The following information is important if you were injured in an automobile accident while pregnant. The rule discussed below also applies for other personal injury claims suffered while pregnant.

Oregon Courts recognize a special claim of pain and suffering claim for fear of miscarriage.

Fehely v. Senders 170 Or 457, 135P.2d 283 (1943).

Fehely involved a plaintiff who was injured in a car accident. After the accident, plaintiff “was afraid of what the blow on her abdomen might do to the child or might do to herself. This apprehension continued until the baby came and for a few days thereafter.” 170 Or. at 460. The baby was born healthy — “there was a normal delivery and normal baby.” Id.

On appeal the Supreme Court framed the question as follows:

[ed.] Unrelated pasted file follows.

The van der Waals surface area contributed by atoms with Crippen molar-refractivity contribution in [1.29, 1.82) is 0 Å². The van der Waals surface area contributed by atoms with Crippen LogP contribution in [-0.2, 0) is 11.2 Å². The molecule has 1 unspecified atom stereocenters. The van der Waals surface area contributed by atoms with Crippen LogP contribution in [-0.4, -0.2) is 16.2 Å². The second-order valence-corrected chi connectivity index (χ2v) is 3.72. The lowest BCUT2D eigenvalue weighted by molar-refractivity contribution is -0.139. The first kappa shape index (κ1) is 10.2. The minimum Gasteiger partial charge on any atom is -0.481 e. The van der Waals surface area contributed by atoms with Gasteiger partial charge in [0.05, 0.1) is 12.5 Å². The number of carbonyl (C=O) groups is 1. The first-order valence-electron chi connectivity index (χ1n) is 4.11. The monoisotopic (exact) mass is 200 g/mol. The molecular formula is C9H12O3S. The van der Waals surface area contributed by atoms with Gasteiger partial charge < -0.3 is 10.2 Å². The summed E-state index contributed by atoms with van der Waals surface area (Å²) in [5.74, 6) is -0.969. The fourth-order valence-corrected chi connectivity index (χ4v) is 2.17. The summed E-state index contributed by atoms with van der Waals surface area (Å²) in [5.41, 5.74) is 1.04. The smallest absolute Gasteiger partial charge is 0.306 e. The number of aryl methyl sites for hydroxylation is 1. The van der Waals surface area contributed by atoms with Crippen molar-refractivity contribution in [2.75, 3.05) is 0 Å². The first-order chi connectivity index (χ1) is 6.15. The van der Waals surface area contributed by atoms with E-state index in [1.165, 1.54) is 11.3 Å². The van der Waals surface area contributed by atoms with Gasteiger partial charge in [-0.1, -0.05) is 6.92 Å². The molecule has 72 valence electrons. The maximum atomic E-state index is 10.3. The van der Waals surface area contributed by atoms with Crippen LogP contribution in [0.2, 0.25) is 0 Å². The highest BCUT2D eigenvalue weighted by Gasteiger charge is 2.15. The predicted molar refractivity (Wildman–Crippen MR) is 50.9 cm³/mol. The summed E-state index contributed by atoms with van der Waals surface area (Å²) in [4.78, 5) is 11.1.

“[W]hether the apprehension (which in this instance proved to be groundless) of a pregnant woman that her child may be born dead or deformed as the result of an injury to her person is an element of damage.”Fehely, 170 Or. at 460.

Ultimately, after canvassing the law of several jurisdictions pertaining to the recoverability of emotional distress damages, the court concluded:

“We think that apprehension of that sort is the natural consequence of a blow on the abdomen such as the plaintiff suffered, or at least that a jury could so find, and that it could be mental distress the most acute.”Id. at 474.

Fehely is remains good law. In fact, its application has expanded. For example, in Simons v. Beard, 188 Or. App. 370 (2003), the Oregon Court held that an emotional distress claim based for fear of losing an un born child requires neither

  1. Viability of the fetus; Simons at 381; nor
  2. Physical impact (as long as breach of care causing the apprehension exists); Simons at 383